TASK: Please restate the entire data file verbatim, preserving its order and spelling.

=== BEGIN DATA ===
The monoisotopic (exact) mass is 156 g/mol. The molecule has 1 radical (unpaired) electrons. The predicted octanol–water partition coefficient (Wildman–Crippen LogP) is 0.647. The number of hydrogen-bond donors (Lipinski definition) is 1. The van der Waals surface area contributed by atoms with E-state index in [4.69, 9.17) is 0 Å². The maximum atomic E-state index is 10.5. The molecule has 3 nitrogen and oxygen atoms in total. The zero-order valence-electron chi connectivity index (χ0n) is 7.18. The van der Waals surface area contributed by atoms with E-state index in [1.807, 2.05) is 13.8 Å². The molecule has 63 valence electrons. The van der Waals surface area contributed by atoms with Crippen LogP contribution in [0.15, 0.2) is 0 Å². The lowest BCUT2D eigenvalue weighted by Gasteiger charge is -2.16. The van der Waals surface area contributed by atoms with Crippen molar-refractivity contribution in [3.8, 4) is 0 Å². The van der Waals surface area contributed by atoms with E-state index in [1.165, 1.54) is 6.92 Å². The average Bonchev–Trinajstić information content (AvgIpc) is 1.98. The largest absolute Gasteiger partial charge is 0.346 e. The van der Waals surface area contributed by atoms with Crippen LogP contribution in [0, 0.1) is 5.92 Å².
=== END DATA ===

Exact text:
The monoisotopic (exact) mass is 156 g/mol. The molecule has 1 radical (unpaired) electrons. The predicted octanol–water partition coefficient (Wildman–Crippen LogP) is 0.647. The number of hydrogen-bond donors (Lipinski definition) is 1. The van der Waals surface area contributed by atoms with E-state index in [4.69, 9.17) is 0 Å². The maximum atomic E-state index is 10.5. The molecule has 3 nitrogen and oxygen atoms in total. The zero-order valence-electron chi connectivity index (χ0n) is 7.18. The van der Waals surface area contributed by atoms with E-state index in [1.807, 2.05) is 13.8 Å². The molecule has 63 valence electrons. The van der Waals surface area contributed by atoms with Crippen LogP contribution in [0.15, 0.2) is 0 Å². The lowest BCUT2D eigenvalue weighted by Gasteiger charge is -2.16. The van der Waals surface area contributed by atoms with Crippen molar-refractivity contribution in [3.8, 4) is 0 Å². The van der Waals surface area contributed by atoms with E-state index in [1.165, 1.54) is 6.92 Å². The average Bonchev–Trinajstić information content (AvgIpc) is 1.98. The largest absolute Gasteiger partial charge is 0.346 e. The van der Waals surface area contributed by atoms with Crippen LogP contribution in [0, 0.1) is 5.92 Å².